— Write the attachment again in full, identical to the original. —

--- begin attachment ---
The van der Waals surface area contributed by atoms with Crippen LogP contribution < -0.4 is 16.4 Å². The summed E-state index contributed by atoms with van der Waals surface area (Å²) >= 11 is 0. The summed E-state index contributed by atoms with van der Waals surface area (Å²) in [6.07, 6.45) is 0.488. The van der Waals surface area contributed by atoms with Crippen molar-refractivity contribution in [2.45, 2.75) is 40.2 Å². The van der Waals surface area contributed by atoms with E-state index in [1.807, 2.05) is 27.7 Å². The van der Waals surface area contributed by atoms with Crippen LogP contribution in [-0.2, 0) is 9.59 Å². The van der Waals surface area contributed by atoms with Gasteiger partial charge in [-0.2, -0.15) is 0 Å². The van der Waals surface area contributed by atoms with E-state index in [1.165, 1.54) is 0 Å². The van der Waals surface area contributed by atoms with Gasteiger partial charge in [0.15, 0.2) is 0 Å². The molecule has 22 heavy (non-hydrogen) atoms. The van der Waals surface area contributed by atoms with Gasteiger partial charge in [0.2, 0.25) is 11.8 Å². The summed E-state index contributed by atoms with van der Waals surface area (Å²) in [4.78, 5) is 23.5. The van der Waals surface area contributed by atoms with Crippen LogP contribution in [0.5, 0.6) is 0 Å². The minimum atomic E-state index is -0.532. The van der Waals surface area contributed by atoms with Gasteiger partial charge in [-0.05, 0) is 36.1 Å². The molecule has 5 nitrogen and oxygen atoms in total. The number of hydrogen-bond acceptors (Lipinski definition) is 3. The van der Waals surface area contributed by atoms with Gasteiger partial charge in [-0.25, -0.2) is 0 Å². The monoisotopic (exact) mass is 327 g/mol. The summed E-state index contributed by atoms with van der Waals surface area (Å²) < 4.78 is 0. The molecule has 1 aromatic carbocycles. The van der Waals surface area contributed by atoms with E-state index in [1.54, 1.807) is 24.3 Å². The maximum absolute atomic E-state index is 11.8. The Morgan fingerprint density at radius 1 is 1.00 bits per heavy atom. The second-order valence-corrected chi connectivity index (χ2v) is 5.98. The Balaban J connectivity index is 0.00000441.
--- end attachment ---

The van der Waals surface area contributed by atoms with Crippen LogP contribution < -0.4 is 16.4 Å². The summed E-state index contributed by atoms with van der Waals surface area (Å²) >= 11 is 0. The summed E-state index contributed by atoms with van der Waals surface area (Å²) in [6.07, 6.45) is 0.488. The van der Waals surface area contributed by atoms with Crippen molar-refractivity contribution in [2.45, 2.75) is 40.2 Å². The van der Waals surface area contributed by atoms with E-state index in [1.807, 2.05) is 27.7 Å². The van der Waals surface area contributed by atoms with Crippen LogP contribution in [-0.2, 0) is 9.59 Å². The van der Waals surface area contributed by atoms with Gasteiger partial charge in [-0.2, -0.15) is 0 Å². The van der Waals surface area contributed by atoms with E-state index in [1.165, 1.54) is 0 Å². The van der Waals surface area contributed by atoms with Gasteiger partial charge in [0.15, 0.2) is 0 Å². The molecule has 22 heavy (non-hydrogen) atoms. The van der Waals surface area contributed by atoms with Gasteiger partial charge in [0.2, 0.25) is 11.8 Å². The summed E-state index contributed by atoms with van der Waals surface area (Å²) in [4.78, 5) is 23.5. The van der Waals surface area contributed by atoms with Crippen LogP contribution in [0.5, 0.6) is 0 Å². The minimum atomic E-state index is -0.532. The van der Waals surface area contributed by atoms with Gasteiger partial charge in [-0.05, 0) is 36.1 Å². The molecule has 5 nitrogen and oxygen atoms in total. The number of hydrogen-bond acceptors (Lipinski definition) is 3. The van der Waals surface area contributed by atoms with Gasteiger partial charge in [-0.25, -0.2) is 0 Å². The monoisotopic (exact) mass is 327 g/mol. The summed E-state index contributed by atoms with van der Waals surface area (Å²) < 4.78 is 0. The molecule has 1 aromatic carbocycles. The van der Waals surface area contributed by atoms with E-state index in [1.54, 1.807) is 24.3 Å². The maximum absolute atomic E-state index is 11.8. The Morgan fingerprint density at radius 1 is 1.00 bits per heavy atom. The second-order valence-corrected chi connectivity index (χ2v) is 5.98. The Balaban J connectivity index is 0.00000441.